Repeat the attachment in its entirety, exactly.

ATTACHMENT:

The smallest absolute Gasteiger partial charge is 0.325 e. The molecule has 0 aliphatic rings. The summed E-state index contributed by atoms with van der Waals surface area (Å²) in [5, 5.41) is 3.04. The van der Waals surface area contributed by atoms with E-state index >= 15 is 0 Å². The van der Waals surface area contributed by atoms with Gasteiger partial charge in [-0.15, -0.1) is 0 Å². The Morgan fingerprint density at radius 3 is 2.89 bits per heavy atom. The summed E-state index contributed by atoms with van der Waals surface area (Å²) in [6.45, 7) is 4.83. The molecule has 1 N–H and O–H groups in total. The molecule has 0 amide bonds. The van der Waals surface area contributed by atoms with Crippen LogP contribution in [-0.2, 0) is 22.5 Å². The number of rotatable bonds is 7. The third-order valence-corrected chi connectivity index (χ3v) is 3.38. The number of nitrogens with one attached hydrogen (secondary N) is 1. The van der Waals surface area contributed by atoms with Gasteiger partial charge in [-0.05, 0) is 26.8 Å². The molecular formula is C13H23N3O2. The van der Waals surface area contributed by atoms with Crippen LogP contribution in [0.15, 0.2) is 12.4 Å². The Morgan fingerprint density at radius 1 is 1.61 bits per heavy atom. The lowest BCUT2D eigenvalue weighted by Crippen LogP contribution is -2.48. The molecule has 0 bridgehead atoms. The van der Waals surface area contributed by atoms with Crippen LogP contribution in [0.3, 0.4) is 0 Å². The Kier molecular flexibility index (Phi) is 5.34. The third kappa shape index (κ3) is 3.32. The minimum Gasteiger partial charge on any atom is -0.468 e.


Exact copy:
The smallest absolute Gasteiger partial charge is 0.325 e. The molecule has 0 aliphatic rings. The summed E-state index contributed by atoms with van der Waals surface area (Å²) in [5, 5.41) is 3.04. The van der Waals surface area contributed by atoms with E-state index >= 15 is 0 Å². The van der Waals surface area contributed by atoms with Gasteiger partial charge in [-0.15, -0.1) is 0 Å². The Morgan fingerprint density at radius 3 is 2.89 bits per heavy atom. The summed E-state index contributed by atoms with van der Waals surface area (Å²) in [6.45, 7) is 4.83. The molecule has 1 N–H and O–H groups in total. The molecule has 0 amide bonds. The van der Waals surface area contributed by atoms with Crippen LogP contribution in [-0.2, 0) is 22.5 Å². The number of rotatable bonds is 7. The third-order valence-corrected chi connectivity index (χ3v) is 3.38. The number of nitrogens with one attached hydrogen (secondary N) is 1. The van der Waals surface area contributed by atoms with Gasteiger partial charge in [-0.05, 0) is 26.8 Å². The molecular formula is C13H23N3O2. The van der Waals surface area contributed by atoms with Crippen LogP contribution in [0.15, 0.2) is 12.4 Å². The Morgan fingerprint density at radius 1 is 1.61 bits per heavy atom. The lowest BCUT2D eigenvalue weighted by Crippen LogP contribution is -2.48. The molecule has 0 bridgehead atoms. The van der Waals surface area contributed by atoms with Crippen LogP contribution in [0.3, 0.4) is 0 Å². The Kier molecular flexibility index (Phi) is 5.34. The third kappa shape index (κ3) is 3.32. The minimum Gasteiger partial charge on any atom is -0.468 e.